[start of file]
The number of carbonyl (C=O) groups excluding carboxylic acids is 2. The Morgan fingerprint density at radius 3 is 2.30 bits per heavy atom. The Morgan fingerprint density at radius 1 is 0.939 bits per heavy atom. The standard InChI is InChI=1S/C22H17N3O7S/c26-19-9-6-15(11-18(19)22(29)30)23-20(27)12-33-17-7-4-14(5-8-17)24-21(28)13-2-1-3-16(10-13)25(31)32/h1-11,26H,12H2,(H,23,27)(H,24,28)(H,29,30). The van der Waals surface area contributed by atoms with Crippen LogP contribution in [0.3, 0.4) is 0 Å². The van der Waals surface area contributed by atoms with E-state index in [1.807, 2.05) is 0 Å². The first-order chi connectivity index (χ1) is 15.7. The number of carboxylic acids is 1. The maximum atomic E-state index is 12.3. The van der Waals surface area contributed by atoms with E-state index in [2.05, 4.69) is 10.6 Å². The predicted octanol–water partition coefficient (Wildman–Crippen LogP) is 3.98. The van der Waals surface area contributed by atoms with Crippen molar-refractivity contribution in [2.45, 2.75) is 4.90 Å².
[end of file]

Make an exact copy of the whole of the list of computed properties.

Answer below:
The number of carbonyl (C=O) groups excluding carboxylic acids is 2. The Morgan fingerprint density at radius 3 is 2.30 bits per heavy atom. The Morgan fingerprint density at radius 1 is 0.939 bits per heavy atom. The standard InChI is InChI=1S/C22H17N3O7S/c26-19-9-6-15(11-18(19)22(29)30)23-20(27)12-33-17-7-4-14(5-8-17)24-21(28)13-2-1-3-16(10-13)25(31)32/h1-11,26H,12H2,(H,23,27)(H,24,28)(H,29,30). The van der Waals surface area contributed by atoms with Crippen LogP contribution in [0.3, 0.4) is 0 Å². The van der Waals surface area contributed by atoms with E-state index in [1.807, 2.05) is 0 Å². The first-order chi connectivity index (χ1) is 15.7. The number of carboxylic acids is 1. The maximum atomic E-state index is 12.3. The van der Waals surface area contributed by atoms with E-state index in [2.05, 4.69) is 10.6 Å². The predicted octanol–water partition coefficient (Wildman–Crippen LogP) is 3.98. The van der Waals surface area contributed by atoms with Crippen molar-refractivity contribution in [2.45, 2.75) is 4.90 Å².